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Old 12-01-2014, 04:34 PM
 
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Quote:
Originally Posted by cisco kid View Post
When they decided that every city street, no matter how big or small had to be prioritized
to the automobile, it pretty much put the nail in the coffin for downtown America.

When you make it hard to go anywhere without a car, then naturally 99% of people will drive.
Not really. There were horses and carriages before cars and people didn't travel much downtown for daily needs besides maybe work and that is why the nightlife and fun are often located elsewhere. They shopped at small local stores and had some items delivered and delivery wasn't an problem because there was an little home accessory called an house wife.
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Old 12-01-2014, 05:12 PM
 
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Quote:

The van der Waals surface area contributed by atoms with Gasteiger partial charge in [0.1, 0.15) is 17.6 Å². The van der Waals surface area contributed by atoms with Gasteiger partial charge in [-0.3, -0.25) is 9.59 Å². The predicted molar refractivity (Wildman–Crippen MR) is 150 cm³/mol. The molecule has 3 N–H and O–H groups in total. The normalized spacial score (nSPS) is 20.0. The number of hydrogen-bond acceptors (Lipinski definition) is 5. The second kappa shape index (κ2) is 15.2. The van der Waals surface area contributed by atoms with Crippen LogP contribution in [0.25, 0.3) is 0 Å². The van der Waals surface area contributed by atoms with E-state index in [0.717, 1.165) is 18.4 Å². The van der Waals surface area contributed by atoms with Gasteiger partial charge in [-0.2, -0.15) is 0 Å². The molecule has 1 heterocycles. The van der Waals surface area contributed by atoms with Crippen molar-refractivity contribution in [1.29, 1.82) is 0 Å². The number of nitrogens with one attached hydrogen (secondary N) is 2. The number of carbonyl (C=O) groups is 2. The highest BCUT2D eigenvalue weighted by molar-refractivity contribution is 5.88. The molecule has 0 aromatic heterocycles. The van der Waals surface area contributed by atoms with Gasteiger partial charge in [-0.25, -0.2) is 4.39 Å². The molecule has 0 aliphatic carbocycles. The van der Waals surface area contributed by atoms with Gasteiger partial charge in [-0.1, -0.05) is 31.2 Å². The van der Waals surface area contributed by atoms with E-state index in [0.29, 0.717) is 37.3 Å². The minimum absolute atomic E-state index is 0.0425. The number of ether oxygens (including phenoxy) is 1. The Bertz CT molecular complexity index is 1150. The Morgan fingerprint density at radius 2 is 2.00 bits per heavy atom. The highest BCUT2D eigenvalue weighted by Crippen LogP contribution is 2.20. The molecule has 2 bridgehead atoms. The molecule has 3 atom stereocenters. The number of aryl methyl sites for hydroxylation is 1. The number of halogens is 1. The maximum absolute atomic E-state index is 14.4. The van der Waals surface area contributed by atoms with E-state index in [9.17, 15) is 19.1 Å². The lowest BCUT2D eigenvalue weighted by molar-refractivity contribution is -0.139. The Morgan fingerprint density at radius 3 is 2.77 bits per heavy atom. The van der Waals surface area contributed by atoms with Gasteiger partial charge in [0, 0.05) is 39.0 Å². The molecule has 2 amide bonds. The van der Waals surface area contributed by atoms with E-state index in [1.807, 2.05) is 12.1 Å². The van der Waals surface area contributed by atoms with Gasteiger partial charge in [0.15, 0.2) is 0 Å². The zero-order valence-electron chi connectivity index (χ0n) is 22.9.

Originally Posted by chirack View Post
Not really. There were horses and carriages before cars and people didn't travel much downtown for daily needs besides maybe work and that is why the nightlife and fun are often located elsewhere. They shopped at small local stores and had some items delivered and delivery wasn't an problem because there was an little home accessory called an house wife.
Nightlife and fun are located elsewhere? Where exactly would that be but the downtown?
The suburbs? I don't think so. There was no such thing as suburban sprawl back then.
Low density sprawl is possible only when everyone has a car, and there were few if any private cars back then.

The downtowns were a lot more lively back then because that's where the streetcars went. When you don't have a car then naturally it is very convenient, time and cost-effective to have all your shopping and entertainment needs located in the same area (the downtown).
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Old 12-01-2014, 05:38 PM
 
Location: East Central Pennsylvania/ Chicago for 6yrs.